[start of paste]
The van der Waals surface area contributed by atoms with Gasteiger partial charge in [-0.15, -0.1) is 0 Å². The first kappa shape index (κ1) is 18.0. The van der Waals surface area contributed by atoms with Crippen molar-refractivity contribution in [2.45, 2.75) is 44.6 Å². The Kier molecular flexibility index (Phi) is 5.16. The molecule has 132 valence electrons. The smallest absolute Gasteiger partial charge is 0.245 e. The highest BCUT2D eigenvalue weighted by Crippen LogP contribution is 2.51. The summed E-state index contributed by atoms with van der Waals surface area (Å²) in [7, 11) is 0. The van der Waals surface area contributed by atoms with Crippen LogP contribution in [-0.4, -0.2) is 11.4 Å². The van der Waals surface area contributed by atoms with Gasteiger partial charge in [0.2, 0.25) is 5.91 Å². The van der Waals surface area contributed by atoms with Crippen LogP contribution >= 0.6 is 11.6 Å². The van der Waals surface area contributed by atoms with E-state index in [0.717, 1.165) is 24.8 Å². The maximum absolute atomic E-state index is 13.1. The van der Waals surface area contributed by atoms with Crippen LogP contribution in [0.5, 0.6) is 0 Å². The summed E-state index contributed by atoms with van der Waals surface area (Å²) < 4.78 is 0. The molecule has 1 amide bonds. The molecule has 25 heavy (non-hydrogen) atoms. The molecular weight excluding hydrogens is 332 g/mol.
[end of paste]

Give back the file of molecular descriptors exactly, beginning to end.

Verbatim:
The van der Waals surface area contributed by atoms with Gasteiger partial charge in [-0.15, -0.1) is 0 Å². The first kappa shape index (κ1) is 18.0. The van der Waals surface area contributed by atoms with Crippen molar-refractivity contribution in [2.45, 2.75) is 44.6 Å². The Kier molecular flexibility index (Phi) is 5.16. The molecule has 132 valence electrons. The smallest absolute Gasteiger partial charge is 0.245 e. The highest BCUT2D eigenvalue weighted by Crippen LogP contribution is 2.51. The summed E-state index contributed by atoms with van der Waals surface area (Å²) in [7, 11) is 0. The van der Waals surface area contributed by atoms with Crippen LogP contribution in [-0.4, -0.2) is 11.4 Å². The van der Waals surface area contributed by atoms with Gasteiger partial charge in [0.2, 0.25) is 5.91 Å². The van der Waals surface area contributed by atoms with Crippen LogP contribution >= 0.6 is 11.6 Å². The van der Waals surface area contributed by atoms with E-state index in [0.717, 1.165) is 24.8 Å². The maximum absolute atomic E-state index is 13.1. The van der Waals surface area contributed by atoms with Crippen LogP contribution in [0.5, 0.6) is 0 Å². The summed E-state index contributed by atoms with van der Waals surface area (Å²) < 4.78 is 0. The molecule has 1 amide bonds. The molecule has 25 heavy (non-hydrogen) atoms. The molecular weight excluding hydrogens is 332 g/mol.